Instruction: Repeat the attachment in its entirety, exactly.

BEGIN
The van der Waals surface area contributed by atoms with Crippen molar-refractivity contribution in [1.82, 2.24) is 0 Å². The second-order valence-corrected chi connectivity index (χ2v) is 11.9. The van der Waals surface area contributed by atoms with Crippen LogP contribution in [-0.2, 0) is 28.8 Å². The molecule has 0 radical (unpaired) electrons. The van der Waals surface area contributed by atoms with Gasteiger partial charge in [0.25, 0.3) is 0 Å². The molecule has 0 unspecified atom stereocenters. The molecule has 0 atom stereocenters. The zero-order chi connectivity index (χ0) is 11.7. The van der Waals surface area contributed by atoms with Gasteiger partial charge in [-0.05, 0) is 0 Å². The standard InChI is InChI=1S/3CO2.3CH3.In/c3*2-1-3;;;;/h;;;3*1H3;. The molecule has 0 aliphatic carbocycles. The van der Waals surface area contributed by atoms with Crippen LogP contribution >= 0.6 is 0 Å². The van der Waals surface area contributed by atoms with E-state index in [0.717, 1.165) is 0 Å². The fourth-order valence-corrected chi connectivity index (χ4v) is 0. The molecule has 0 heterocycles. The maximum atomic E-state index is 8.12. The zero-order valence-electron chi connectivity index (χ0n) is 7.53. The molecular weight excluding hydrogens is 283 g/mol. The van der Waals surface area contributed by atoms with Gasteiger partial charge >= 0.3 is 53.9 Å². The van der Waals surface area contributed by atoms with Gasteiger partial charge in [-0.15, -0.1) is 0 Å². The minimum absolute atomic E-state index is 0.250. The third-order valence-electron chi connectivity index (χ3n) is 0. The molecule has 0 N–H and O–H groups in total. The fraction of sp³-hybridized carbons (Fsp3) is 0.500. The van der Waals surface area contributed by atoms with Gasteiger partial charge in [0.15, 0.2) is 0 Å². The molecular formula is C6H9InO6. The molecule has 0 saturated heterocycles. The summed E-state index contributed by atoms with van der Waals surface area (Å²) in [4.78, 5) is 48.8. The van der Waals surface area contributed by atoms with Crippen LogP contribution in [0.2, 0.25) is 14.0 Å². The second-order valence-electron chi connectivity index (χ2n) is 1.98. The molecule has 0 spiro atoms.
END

The van der Waals surface area contributed by atoms with Crippen molar-refractivity contribution in [1.82, 2.24) is 0 Å². The second-order valence-corrected chi connectivity index (χ2v) is 11.9. The van der Waals surface area contributed by atoms with Crippen LogP contribution in [-0.2, 0) is 28.8 Å². The molecule has 0 radical (unpaired) electrons. The van der Waals surface area contributed by atoms with Gasteiger partial charge in [0.25, 0.3) is 0 Å². The molecule has 0 unspecified atom stereocenters. The molecule has 0 atom stereocenters. The zero-order chi connectivity index (χ0) is 11.7. The van der Waals surface area contributed by atoms with Gasteiger partial charge in [-0.05, 0) is 0 Å². The standard InChI is InChI=1S/3CO2.3CH3.In/c3*2-1-3;;;;/h;;;3*1H3;. The molecule has 0 aliphatic carbocycles. The van der Waals surface area contributed by atoms with Crippen LogP contribution >= 0.6 is 0 Å². The van der Waals surface area contributed by atoms with E-state index in [0.717, 1.165) is 0 Å². The fourth-order valence-corrected chi connectivity index (χ4v) is 0. The molecule has 0 heterocycles. The maximum atomic E-state index is 8.12. The zero-order valence-electron chi connectivity index (χ0n) is 7.53. The molecular weight excluding hydrogens is 283 g/mol. The van der Waals surface area contributed by atoms with Gasteiger partial charge >= 0.3 is 53.9 Å². The van der Waals surface area contributed by atoms with Gasteiger partial charge in [-0.15, -0.1) is 0 Å². The minimum absolute atomic E-state index is 0.250. The third-order valence-electron chi connectivity index (χ3n) is 0. The molecule has 0 N–H and O–H groups in total. The fraction of sp³-hybridized carbons (Fsp3) is 0.500. The van der Waals surface area contributed by atoms with Gasteiger partial charge in [0.15, 0.2) is 0 Å². The molecular formula is C6H9InO6. The molecule has 0 saturated heterocycles. The summed E-state index contributed by atoms with van der Waals surface area (Å²) in [4.78, 5) is 48.8. The van der Waals surface area contributed by atoms with Crippen LogP contribution in [0.2, 0.25) is 14.0 Å². The second-order valence-electron chi connectivity index (χ2n) is 1.98. The molecule has 0 spiro atoms.